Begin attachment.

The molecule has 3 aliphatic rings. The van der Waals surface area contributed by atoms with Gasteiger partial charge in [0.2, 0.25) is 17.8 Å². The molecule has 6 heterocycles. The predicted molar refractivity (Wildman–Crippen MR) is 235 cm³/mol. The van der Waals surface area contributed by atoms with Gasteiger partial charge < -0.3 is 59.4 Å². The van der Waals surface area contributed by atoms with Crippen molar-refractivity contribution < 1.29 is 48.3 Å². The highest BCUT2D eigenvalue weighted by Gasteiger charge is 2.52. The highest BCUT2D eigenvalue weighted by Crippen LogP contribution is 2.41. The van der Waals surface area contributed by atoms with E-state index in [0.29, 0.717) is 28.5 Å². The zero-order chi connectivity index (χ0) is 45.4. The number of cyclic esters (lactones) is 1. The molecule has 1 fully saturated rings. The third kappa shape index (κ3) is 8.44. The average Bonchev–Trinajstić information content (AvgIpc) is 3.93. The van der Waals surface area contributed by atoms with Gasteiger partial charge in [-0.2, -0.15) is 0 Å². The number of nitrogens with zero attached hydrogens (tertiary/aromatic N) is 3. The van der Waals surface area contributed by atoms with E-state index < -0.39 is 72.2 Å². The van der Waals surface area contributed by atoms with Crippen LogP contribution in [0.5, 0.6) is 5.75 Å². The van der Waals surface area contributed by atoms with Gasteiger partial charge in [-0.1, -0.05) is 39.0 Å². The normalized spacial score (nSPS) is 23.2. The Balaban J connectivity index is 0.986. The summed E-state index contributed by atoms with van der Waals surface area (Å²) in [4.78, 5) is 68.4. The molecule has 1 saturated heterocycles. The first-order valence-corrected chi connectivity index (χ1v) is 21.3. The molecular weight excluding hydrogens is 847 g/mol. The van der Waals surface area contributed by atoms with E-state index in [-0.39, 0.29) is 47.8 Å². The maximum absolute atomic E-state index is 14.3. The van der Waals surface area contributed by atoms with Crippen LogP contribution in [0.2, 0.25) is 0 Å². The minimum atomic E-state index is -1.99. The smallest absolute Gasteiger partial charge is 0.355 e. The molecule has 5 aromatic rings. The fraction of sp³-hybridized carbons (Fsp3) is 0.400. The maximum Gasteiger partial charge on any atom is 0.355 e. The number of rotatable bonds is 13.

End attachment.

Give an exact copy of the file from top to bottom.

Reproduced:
The molecule has 3 aliphatic rings. The van der Waals surface area contributed by atoms with Gasteiger partial charge in [0.2, 0.25) is 17.8 Å². The molecule has 6 heterocycles. The predicted molar refractivity (Wildman–Crippen MR) is 235 cm³/mol. The van der Waals surface area contributed by atoms with Gasteiger partial charge < -0.3 is 59.4 Å². The van der Waals surface area contributed by atoms with Crippen molar-refractivity contribution < 1.29 is 48.3 Å². The highest BCUT2D eigenvalue weighted by Gasteiger charge is 2.52. The highest BCUT2D eigenvalue weighted by Crippen LogP contribution is 2.41. The van der Waals surface area contributed by atoms with E-state index in [0.29, 0.717) is 28.5 Å². The zero-order chi connectivity index (χ0) is 45.4. The number of cyclic esters (lactones) is 1. The molecule has 1 fully saturated rings. The third kappa shape index (κ3) is 8.44. The average Bonchev–Trinajstić information content (AvgIpc) is 3.93. The van der Waals surface area contributed by atoms with Gasteiger partial charge in [-0.2, -0.15) is 0 Å². The number of nitrogens with zero attached hydrogens (tertiary/aromatic N) is 3. The van der Waals surface area contributed by atoms with E-state index < -0.39 is 72.2 Å². The van der Waals surface area contributed by atoms with Crippen LogP contribution in [0.5, 0.6) is 5.75 Å². The van der Waals surface area contributed by atoms with Gasteiger partial charge in [-0.1, -0.05) is 39.0 Å². The normalized spacial score (nSPS) is 23.2. The Balaban J connectivity index is 0.986. The summed E-state index contributed by atoms with van der Waals surface area (Å²) in [4.78, 5) is 68.4. The molecule has 1 saturated heterocycles. The first-order valence-corrected chi connectivity index (χ1v) is 21.3. The molecular weight excluding hydrogens is 847 g/mol. The van der Waals surface area contributed by atoms with E-state index in [-0.39, 0.29) is 47.8 Å². The maximum absolute atomic E-state index is 14.3. The van der Waals surface area contributed by atoms with Crippen LogP contribution in [0.2, 0.25) is 0 Å². The minimum atomic E-state index is -1.99. The smallest absolute Gasteiger partial charge is 0.355 e. The molecule has 5 aromatic rings. The fraction of sp³-hybridized carbons (Fsp3) is 0.400. The maximum Gasteiger partial charge on any atom is 0.355 e. The number of rotatable bonds is 13.